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Maxwell's Equations

  1. Jul 28, 2009 #1
    I'm new to these equations but let's see if I have the talk down.

    1. The electric field surrounding a charge will go thru a surface and not come back into the surface. It's strength is proportional to the charge and inversely proportional to the perm of free space.

    2. The magnetic field surrounding a current or a magnet will go thru a surface and come back into the surface (therefore the divergence =0). It's strength is proportional to the current and the permeability of freespace and the permittivity of free space.

    3. A changing electric field produces a magnetic field perpendicular to the direction of the current by right hand rule. The magnitude of the magnetic field is proportional to the paralelliped formed by two vectors, one being the current vector whose magnitude is proportional to the number of coulombs along a certain defined length of the current vector determined by the defined length which produces a stronger electric field if the length of the wire investigated is longer, the other being the radius along B to the point of interest.

    4. A changing magnetic field produces an electric field. The resulting strength of the electric field is proportional to H and the length of wire that interacts with H.

    Do I have this about right?
     
  2. jcsd
  3. Aug 4, 2009 #2
  4. Aug 4, 2009 #3
    Thanks, I know the site. It's good.
    The eq Nabla cp E = part deriv B / part deriv t
    The right hand side is the rate of change of B wrt to t. Right?
    What does the left hand side mean in similar language?
    I would guess something like the rate of change of E in x hat, y hat and z hat but I'd certainly be wrong. So what's the real meaning of the left part of the equation?

    I would think that what would cause changes in B would be changes in E so one could incorrectly think that dE/dt=dB/dt. That's not the equation though. And the cross product throws me because I'm trying to think of two vectors, say, in the x y plane that lead to a vector in the z plane and how the correlates with E and how all that equates to the rate of change of B wrt t.

    Thx
     
  5. Aug 4, 2009 #4

    jtbell

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    Think of (e.g.) [itex]\vec \nabla \times \vec B[/itex] at a point as a measure of the tendency of a vector field to "circulate" or "run in loops" around that point. It's often called the "curl of [itex]\vec B[/itex]".

    This "circulation" is a spatial property of the field. Don't picture the field vectors as moving around in circles as time passes, like water swirling around as it goes into a drain.
     
  6. Aug 4, 2009 #5
    Woops. Don't you mean Nabla X E?
    That's the eq

    Nabla X E = pdB/pdt

    So is Nabla X E the measure of the tendency of a vector field at a specific point to run in loops around the point? It must be, based on your Nabla X B answer. :)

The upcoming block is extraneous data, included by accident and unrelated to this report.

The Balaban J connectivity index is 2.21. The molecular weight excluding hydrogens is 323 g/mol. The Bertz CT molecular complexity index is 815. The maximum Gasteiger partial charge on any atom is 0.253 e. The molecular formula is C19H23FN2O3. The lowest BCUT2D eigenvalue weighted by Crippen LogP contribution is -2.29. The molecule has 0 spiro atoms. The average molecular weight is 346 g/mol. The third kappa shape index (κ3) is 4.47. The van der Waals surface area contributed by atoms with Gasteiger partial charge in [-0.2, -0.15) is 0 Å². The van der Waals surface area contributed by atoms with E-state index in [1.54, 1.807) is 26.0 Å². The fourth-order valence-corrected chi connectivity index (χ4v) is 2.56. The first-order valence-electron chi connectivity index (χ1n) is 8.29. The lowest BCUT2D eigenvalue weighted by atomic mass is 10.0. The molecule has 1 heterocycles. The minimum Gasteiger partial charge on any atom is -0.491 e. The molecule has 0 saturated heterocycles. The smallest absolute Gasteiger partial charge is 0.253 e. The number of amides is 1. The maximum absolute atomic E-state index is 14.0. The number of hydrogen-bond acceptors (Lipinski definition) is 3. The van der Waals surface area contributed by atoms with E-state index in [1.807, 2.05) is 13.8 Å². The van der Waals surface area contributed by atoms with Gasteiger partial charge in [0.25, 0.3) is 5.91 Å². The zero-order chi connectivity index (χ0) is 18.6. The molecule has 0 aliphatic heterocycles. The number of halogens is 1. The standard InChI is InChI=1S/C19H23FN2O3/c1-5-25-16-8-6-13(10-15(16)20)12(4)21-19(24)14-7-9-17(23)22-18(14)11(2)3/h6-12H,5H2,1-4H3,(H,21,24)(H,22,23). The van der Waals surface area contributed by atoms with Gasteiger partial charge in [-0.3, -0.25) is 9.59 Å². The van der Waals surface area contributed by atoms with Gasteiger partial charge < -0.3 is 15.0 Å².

And what in reality causes a point in an electric field to run in a loop around a point?

    Thx
     
  7. Aug 4, 2009 #6

    jtbell

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    The concept of "curl" ([itex]\vec \nabla \times[/itex]) can be applied to any vector field.

    It is the tendency of [itex]\vec E[/itex] to run in loops around the point. There are other vector fields besides [itex]\vec E[/itex]. :wink:
     
  8. Aug 4, 2009 #7
    So the equation states...

    the curl of E equals the rate of change of B?
     
  9. Aug 5, 2009 #8

    Born2bwire

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    Yeah, change in B in time though to be exact. You'll often here of a vector field that has zero curl being called irrotational, giving a little insight into the meaning of the curl operator.
     
  10. Aug 5, 2009 #9
    So here's a fundamental question that has been building up for me and only now do I have the chance to ask.

    If you take the electric field of a single point charge which radiates outward in ever grown spheres at the speed of light until stabilizing into a steady state...this is an irrotational field. Describe how B comes in and makes it otherwise. Say a magnet is introduced to the point charge. Now B moves slightly. Are you saying that E now experiences some of it's vectors having non-zero curl?
     
  11. Aug 5, 2009 #10

    Vanadium 50

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    Rocky,

    Have you read the book I suggested? (Schey's Div, Grad, Curl and All That) Last time, you gave as an excuse that you hadn't even ordered it, which is no excuse at all. If not, I can only conclude that you are deliberately wasting our time. You are too ignorant of vector calculus to understand the answers to your questions, and we have explained how to remove this ignorance. The ball is in your court.
     
  12. Aug 5, 2009 #11

    dx

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    Vector fields don't 'move', they change. If B is changing at some point, and the rate of change is R, then the curl of E at that point must be -R.
     
  13. Aug 5, 2009 #12